the cluster namespace and specify a list of floating IP addresses, as shown in
the following example:
kind: NetworkGatewayGroup apiVersion: networking.gke.io/v1 metadata: namespace: cluster-cluster1 name: default spec: floatingIPs: - 192.168.1.100 - 192.168.1.101 - 192.168.1.102
The advanced networking operator assigns the floating IPs to Nodes based on the following criteria:
- Node subnet - the floating IP address has to match Node's subnet.
- Node role (control plane, worker) - worker Nodes take precedence over control plane Nodes when assigning floating IP addresses.
- Whether a Node has a floating IP address - the operator prioritizes assignments to Nodes that do not have a floating IP assigned already.
The address/node mapping can be found in the
status section when you get the
NetworkGatewayGroup object. Note that the
NetworkGatewayGroup object is in
kube-system namespace. If a gateway node is down, the advanced network
operator assigns the floating IP addresses to the next available Node.
Verify the gateway configuration
After you have applied your gateway configuration changes, you can use
to check the status of the gateway and retrieve the floating IP addresses
specified for the gateway.
Use the following command to check the status of the
NetworkGatewayGroupand see how the floating IP addresses are allocated:
kubectl -n kube-system get networkgatewaygroups.networking.gke.io default -o yaml
The response for a cluster with two nodes,
worker2might look like this:
kind: NetworkGatewayGroup apiVersion: networking.gke.io/v1 metadata: namespace: kube-system name: default spec: floatingIPs: - 192.168.1.100 - 192.168.1.101 - 192.168.1.102 status: nodes: worker1: Up worker2: Up // Or Down floatingIPs: 192.168.1.100: worker1 192.168.1.101: worker2 192.168.1.102: worker1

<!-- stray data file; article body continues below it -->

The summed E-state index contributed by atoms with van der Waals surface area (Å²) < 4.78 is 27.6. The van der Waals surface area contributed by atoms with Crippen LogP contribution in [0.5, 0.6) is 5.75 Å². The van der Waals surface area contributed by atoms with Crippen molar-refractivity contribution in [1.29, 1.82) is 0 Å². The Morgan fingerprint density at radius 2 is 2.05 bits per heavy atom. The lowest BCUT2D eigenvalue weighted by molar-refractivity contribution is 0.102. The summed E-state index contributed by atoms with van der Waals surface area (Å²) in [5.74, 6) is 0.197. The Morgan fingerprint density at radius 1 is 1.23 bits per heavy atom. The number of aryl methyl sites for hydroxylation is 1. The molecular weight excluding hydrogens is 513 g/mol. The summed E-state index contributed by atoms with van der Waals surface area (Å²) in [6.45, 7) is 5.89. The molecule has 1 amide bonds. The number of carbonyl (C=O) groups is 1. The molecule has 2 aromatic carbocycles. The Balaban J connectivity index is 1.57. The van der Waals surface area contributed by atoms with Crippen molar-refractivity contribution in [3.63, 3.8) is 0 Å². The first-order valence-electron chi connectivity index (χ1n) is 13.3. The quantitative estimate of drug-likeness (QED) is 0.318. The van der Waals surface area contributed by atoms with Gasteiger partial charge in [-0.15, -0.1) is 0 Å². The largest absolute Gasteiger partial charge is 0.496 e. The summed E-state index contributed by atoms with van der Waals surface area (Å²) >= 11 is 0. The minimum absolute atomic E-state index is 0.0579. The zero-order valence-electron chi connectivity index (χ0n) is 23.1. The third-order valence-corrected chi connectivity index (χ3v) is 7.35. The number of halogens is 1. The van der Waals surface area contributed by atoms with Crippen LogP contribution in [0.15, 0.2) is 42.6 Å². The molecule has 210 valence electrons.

Set traffic selection rules
EgressNATPolicy custom resource specifies traffic selection rules and
assigns a deterministic IP address for egress traffic that leaves the cluster.
When specifying the CR,
egress (with at least one rule),
egressSourceIP are all required.
kubectl apply to create the
EgressNATPolicy custom resource. The
following sections provide details and examples for defining the specification.
Specify egress routing rules
EgressNatPolicy custom resource lets you specify the following rules for
You must specify one or more egress traffic selection rules in the
- Each rule consists of a
- Selection is based on a namespace label,
namespaceSelector.matchLabels.**user**, and a Pod label,
- If a Pod matches any of the rules (matching uses an OR relationship), it is selected for egress traffic.
- Each rule consists of a
Specify allowed destination addresses in the
destinationCIDRstakes a list of CIDR blocks.
- If outgoing traffic from a Pod has a destination IP address that falls within the range of any of the specified CIDR blocks, it is selected for egress traffic.
In the following example, egress traffic from a Pod is permitted when the following criteria are met:
- Pod is labeled with
- Pod is in a namespace labeled as either
- Pod is communicating to IP addresses in the
kind: EgressNATPolicy apiVersion: networking.gke.io/v1 metadata: name: egress spec: sources: - namespaceSelector: matchLabels: user: alice podSelector: matchLabels: role: frontend - namespaceSelector: matchLabels: user: paul podSelector: matchLabels: role: frontend action: SNAT destinations: - cidr: 188.8.131.52/24 gatewayRef: name: default namespace: kube-system
For more information about using labels, refer to Labels and Selectors in the Kubernetes documentation.
Get a source IP address for egress traffic
EgressNATPolicy custom resource (policy) uses the
gatewayRef.namespace values to find a
NetworkGatewayGroup object (gateway).
The policy uses one of the gateway's floating IP addresses as the source IP
address for egress traffic. If there are multiple floating IP addresses in the
matching gateway, the policy uses the first IP address in the
and ignores any other IP addresses. For the